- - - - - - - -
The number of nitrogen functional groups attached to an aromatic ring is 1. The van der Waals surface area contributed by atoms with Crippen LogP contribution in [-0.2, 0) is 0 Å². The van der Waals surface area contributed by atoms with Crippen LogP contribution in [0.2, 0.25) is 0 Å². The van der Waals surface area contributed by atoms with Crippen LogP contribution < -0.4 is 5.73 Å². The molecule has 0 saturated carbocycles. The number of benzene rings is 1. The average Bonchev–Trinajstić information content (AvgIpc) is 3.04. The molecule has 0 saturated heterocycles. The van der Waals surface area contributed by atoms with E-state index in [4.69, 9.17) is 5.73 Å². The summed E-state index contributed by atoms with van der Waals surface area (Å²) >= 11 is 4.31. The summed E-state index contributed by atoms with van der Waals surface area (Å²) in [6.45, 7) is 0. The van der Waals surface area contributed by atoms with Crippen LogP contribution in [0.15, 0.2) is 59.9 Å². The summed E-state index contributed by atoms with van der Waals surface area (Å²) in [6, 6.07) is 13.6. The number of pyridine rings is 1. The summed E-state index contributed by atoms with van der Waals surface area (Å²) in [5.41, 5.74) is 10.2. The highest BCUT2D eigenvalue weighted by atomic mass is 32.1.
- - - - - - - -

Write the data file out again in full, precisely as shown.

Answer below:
The number of nitrogen functional groups attached to an aromatic ring is 1. The van der Waals surface area contributed by atoms with Crippen LogP contribution in [-0.2, 0) is 0 Å². The van der Waals surface area contributed by atoms with Crippen LogP contribution in [0.2, 0.25) is 0 Å². The van der Waals surface area contributed by atoms with Crippen LogP contribution < -0.4 is 5.73 Å². The molecule has 0 saturated carbocycles. The number of benzene rings is 1. The average Bonchev–Trinajstić information content (AvgIpc) is 3.04. The molecule has 0 saturated heterocycles. The van der Waals surface area contributed by atoms with E-state index in [4.69, 9.17) is 5.73 Å². The summed E-state index contributed by atoms with van der Waals surface area (Å²) >= 11 is 4.31. The summed E-state index contributed by atoms with van der Waals surface area (Å²) in [6.45, 7) is 0. The van der Waals surface area contributed by atoms with Crippen LogP contribution in [0.15, 0.2) is 59.9 Å². The summed E-state index contributed by atoms with van der Waals surface area (Å²) in [6, 6.07) is 13.6. The number of pyridine rings is 1. The summed E-state index contributed by atoms with van der Waals surface area (Å²) in [5.41, 5.74) is 10.2. The highest BCUT2D eigenvalue weighted by atomic mass is 32.1.